CLEMSON QUARTERBACK Deshaun Watson walks to class wearing headphones, sweats and a sweatshirt, looking like a typical campus jock. He's not.
This is an article from the Nov. 14, 2016 issue
In his third season as Clemson's starter, Watson is projected as a top five pick in the 2017 draft, but unlike most of the NFL's early entries, Watson will arrive in the league with a degree in hand. A true junior, he enrolled at Clemson in January of what would have been his senior year at Gainesville (Ga.) High, and he'll graduate with a degree in communications studies in December—just three years later. "It's very special," he says of graduating. "It's good for me and my whole family, setting an example for my little brother and little sister."
To finish so quickly, Watson took 18 credits in the fall of 2015, 19 last spring and 20 over the summer. His decision to accelerate his studies coincided with how long he expected to be in college, which could signal the beginning of a trend in which some top players tailor their academic careers to shorter stays on campus.
LSU tailback Leonard Fournette, a true junior who did not enroll early, is on track to graduate in spring or summer of 2017, according to LSU officials. UCLA sophomore quarterback Josh Rosen, the potential No. 1 pick in the 2018 draft, is on track to graduate in three years after enrolling early. Watson's teammate and close friend, receiver Artavis Scott, is also graduating in three years. "They are definitely three-and-done," Clemson coach Dabo Swinney says of Watson and Scott. "That was their plan. I support that."
Watson won't be the first player to leave for the NFL with a degree after three years—Utah's Alex Smith and Louisville's Teddy Bridgewater did it—but it's still rare. Officials at Alabama, Florida, Ohio State, Oklahoma, Penn State, Texas, UCLA and USC could not recall any players who spent three years on campus and graduated before declaring early for the draft. Watson and Scott will be the first Clemson players to do it. "I'm really proud of those guys," Swinney says. "It's hard to do."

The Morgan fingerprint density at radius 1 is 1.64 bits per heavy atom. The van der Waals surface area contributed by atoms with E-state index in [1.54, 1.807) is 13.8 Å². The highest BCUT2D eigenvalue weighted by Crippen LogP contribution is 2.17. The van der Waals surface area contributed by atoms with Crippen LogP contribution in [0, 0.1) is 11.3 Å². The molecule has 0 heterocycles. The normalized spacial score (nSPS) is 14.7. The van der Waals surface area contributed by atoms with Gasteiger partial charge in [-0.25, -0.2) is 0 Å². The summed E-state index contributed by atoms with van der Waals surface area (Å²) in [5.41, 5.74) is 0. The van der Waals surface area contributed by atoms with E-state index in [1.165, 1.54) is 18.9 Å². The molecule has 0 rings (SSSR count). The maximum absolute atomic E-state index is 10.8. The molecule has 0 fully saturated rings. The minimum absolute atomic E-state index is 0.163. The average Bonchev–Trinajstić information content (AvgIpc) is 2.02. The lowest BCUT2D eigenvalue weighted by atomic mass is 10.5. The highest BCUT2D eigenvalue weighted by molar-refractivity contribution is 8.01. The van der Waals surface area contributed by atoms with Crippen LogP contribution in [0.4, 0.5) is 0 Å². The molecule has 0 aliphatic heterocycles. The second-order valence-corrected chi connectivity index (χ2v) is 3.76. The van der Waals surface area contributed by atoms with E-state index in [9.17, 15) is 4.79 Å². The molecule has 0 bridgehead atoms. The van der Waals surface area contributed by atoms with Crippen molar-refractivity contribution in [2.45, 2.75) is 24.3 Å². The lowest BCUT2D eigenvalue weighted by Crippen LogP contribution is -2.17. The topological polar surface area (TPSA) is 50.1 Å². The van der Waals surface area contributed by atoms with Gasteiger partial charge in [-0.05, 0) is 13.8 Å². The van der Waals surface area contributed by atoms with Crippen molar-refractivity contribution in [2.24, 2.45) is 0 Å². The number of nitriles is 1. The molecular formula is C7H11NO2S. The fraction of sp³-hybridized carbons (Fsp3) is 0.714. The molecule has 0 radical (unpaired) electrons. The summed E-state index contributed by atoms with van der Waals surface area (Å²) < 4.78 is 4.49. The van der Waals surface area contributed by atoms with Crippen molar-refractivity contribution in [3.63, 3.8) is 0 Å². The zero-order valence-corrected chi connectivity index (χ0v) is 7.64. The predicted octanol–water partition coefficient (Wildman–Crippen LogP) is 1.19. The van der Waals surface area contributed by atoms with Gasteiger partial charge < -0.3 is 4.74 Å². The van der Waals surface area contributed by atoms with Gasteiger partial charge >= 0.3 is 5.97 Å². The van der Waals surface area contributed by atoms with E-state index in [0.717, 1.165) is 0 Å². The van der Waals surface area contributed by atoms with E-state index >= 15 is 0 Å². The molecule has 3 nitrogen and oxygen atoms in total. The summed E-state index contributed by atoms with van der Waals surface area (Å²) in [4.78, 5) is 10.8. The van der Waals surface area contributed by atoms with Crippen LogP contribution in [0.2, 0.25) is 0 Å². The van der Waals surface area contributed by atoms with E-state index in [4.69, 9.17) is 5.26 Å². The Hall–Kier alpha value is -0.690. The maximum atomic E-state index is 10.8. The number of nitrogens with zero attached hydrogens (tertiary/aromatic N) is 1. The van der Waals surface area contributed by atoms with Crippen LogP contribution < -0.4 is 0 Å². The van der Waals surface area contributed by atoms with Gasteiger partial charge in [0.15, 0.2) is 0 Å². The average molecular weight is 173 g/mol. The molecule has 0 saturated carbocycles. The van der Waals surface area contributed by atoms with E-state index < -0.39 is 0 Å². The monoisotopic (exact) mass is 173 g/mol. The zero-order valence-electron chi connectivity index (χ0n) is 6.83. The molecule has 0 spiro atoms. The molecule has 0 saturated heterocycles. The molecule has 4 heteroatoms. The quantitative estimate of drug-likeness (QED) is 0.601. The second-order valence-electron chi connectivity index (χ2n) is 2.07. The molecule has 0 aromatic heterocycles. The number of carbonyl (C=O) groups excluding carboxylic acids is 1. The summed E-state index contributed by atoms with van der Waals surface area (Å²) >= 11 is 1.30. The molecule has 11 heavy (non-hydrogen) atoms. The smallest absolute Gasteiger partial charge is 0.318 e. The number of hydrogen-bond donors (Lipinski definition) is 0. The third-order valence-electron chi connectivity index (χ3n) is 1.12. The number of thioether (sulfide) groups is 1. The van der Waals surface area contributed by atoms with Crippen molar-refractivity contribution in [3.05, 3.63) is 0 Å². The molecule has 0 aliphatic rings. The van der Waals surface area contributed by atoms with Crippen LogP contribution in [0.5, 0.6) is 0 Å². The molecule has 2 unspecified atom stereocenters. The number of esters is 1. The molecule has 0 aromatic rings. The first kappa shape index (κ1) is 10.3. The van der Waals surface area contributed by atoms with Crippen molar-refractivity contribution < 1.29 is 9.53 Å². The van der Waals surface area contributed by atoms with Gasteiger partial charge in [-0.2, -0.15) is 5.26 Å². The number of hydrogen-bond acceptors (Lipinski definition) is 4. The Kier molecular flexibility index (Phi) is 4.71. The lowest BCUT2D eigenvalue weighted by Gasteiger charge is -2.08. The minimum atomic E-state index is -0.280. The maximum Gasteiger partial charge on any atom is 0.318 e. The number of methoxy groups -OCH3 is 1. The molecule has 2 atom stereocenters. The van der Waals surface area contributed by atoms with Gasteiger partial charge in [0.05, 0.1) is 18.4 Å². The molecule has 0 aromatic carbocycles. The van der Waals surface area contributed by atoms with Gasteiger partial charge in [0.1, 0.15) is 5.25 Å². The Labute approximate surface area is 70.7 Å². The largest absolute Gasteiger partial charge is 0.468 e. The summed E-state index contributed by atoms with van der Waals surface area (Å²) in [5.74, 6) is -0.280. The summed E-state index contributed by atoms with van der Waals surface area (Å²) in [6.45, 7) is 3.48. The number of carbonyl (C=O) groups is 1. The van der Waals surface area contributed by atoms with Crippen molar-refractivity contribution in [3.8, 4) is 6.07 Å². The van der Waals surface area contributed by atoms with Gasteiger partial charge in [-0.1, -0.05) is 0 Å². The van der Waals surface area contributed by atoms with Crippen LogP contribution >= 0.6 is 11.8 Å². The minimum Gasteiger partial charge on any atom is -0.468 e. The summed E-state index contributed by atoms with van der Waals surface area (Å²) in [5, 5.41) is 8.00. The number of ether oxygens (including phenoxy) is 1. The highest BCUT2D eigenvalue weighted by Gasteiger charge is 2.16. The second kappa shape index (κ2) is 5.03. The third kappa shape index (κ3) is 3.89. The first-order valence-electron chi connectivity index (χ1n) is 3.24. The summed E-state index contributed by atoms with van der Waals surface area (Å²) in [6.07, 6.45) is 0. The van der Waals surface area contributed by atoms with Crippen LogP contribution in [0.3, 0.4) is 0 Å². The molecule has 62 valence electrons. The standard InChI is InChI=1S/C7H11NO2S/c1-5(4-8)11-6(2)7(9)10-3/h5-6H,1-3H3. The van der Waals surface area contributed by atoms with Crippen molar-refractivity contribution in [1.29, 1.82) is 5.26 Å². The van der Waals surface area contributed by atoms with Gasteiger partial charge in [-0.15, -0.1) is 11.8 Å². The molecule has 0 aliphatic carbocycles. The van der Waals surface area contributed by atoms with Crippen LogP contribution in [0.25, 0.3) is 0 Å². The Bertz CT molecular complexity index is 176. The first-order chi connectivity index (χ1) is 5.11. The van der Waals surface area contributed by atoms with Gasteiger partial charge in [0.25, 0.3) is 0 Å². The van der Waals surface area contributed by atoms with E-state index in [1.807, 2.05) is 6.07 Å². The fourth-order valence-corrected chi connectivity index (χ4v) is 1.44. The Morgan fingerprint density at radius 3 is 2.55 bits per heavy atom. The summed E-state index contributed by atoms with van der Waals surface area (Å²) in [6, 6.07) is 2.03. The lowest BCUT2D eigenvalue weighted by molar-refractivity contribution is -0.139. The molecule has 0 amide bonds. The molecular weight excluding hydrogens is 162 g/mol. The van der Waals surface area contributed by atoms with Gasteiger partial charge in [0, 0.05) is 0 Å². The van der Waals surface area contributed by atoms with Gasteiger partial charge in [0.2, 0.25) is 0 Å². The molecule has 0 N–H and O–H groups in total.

Watson's early graduation reflects a trend of sped-up expectations—some might say impatience—among top players. The days of redshirting and learning while waiting for a chance to play are increasingly unusual. If stud recruits don't see the field early, they're more likely to transfer. Just this season, five-star quarterback Blake Barnett of Corona, Calif., spent all of four games at Alabama (playing in three) before leaving the team to transfer—he had lost the starting job to fellow freshman Jalen Hurts.
The rush to leave campus is also evident among players with NFL expectations. In January 2015, Riverside, Calif., four-star defensive back Ykili Ross announced that he would play at USC for "the next three years." Why not? Last year 96 underclassmen declared for the NFL draft. That's more than double the number of 2009 (46) and triple the entries from 2000 (26). (Those numbers include fourth-year juniors who entered school early.) "Until college athletes get paid, you are going to consistently see guys taking the money while they can," says Rosen. "Especially in a violent sport like football. Your career is not going to last."
Rosen's plan to graduate in three years emerged during his freshman season, after he realized how much of an academic head start he'd gotten by enrolling early. He had also seen former teammates defensive tackle Kenny Clark and receiver Jordan Payton miss time in the pros because of an NFL rule that doesn't allow rookies to report to their teams until the academic year at their school is complete. UCLA's quarter system ends in mid-June, later than most. "One huge factor is the rookie minicamp thing," Rosen says. "I've had friends that have had to sit out OTAs, which is not good."
Former Notre Dame linebacker Jaylon Smith, a rookie with the Cowboys, will walk with his graduating class in the spring. When NFL scouts began drooling over him after his freshman season, Smith designed his schedule to cram in as many credits as possible. If he had enrolled early, he'd have been able to leave with his degree in three years. Still, for Smith, that wouldn't have been fast enough. He tore his left ACL and MCL in the 2016 Fiesta Bowl—at the end of his junior season. The injury dropped him from a potential top five pick to the second round. "With a lot of athletes, you don't need three years," he says. "Think about Leonard Fournette now and me last year. As a sophomore I would have gone in the first round."
It's unlikely the NFL will alter its rule to allow earlier entry. The last players who tried to force a change—Ohio State running back Maurice Clarett and USC receiver Mike Williams, both in 2004—had their bid shot down by the Supreme Court. That may leave top athletes attempting to follow Watson's lead.
Watson admits his time is not his own. He had three tests during the week the Tigers played rival Florida State last season (a 23--13 Clemson win). "I barely watch TV," he says, "or talk to people on the phone." But to him, it's worth it. His mother, Deann, is the only one of her six siblings to finish high school, and she said last year that Deshaun's degree would mean more to her than attending the 2015 Heisman Trophy ceremony had.
Like her son, she didn't have to wait long for either.
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